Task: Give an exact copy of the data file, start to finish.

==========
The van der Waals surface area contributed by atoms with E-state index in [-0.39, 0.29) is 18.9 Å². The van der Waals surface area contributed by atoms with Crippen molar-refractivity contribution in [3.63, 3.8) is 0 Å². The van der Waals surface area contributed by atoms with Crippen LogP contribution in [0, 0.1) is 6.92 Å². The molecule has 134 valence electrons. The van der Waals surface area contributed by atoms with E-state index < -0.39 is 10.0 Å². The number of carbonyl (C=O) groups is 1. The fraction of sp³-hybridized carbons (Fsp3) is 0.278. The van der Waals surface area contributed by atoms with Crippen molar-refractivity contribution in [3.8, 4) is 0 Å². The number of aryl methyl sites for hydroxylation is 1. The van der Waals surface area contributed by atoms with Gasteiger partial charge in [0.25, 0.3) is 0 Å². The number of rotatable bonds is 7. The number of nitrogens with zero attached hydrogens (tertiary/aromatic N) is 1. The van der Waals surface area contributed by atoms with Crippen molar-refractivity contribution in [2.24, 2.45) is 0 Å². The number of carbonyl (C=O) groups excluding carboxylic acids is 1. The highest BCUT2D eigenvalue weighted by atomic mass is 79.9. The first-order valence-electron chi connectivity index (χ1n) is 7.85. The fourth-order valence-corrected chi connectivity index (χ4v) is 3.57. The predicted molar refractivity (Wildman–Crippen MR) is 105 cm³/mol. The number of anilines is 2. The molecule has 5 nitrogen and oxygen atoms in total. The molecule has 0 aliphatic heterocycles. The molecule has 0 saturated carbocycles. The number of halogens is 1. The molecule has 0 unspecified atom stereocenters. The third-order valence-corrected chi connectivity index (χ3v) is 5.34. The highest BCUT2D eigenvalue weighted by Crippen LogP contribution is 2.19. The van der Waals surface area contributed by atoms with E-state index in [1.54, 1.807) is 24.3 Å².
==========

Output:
The van der Waals surface area contributed by atoms with E-state index in [-0.39, 0.29) is 18.9 Å². The van der Waals surface area contributed by atoms with Crippen molar-refractivity contribution in [3.63, 3.8) is 0 Å². The van der Waals surface area contributed by atoms with Crippen LogP contribution in [0, 0.1) is 6.92 Å². The molecule has 134 valence electrons. The van der Waals surface area contributed by atoms with E-state index < -0.39 is 10.0 Å². The number of carbonyl (C=O) groups is 1. The fraction of sp³-hybridized carbons (Fsp3) is 0.278. The van der Waals surface area contributed by atoms with Crippen molar-refractivity contribution in [3.8, 4) is 0 Å². The number of aryl methyl sites for hydroxylation is 1. The van der Waals surface area contributed by atoms with Gasteiger partial charge in [0.25, 0.3) is 0 Å². The number of rotatable bonds is 7. The number of nitrogens with zero attached hydrogens (tertiary/aromatic N) is 1. The van der Waals surface area contributed by atoms with Crippen molar-refractivity contribution in [2.24, 2.45) is 0 Å². The number of carbonyl (C=O) groups excluding carboxylic acids is 1. The highest BCUT2D eigenvalue weighted by atomic mass is 79.9. The first-order valence-electron chi connectivity index (χ1n) is 7.85. The fourth-order valence-corrected chi connectivity index (χ4v) is 3.57. The predicted molar refractivity (Wildman–Crippen MR) is 105 cm³/mol. The number of anilines is 2. The molecule has 5 nitrogen and oxygen atoms in total. The molecule has 0 aliphatic heterocycles. The molecule has 0 saturated carbocycles. The number of halogens is 1. The molecule has 0 unspecified atom stereocenters. The third-order valence-corrected chi connectivity index (χ3v) is 5.34. The highest BCUT2D eigenvalue weighted by Crippen LogP contribution is 2.19. The van der Waals surface area contributed by atoms with E-state index in [1.54, 1.807) is 24.3 Å².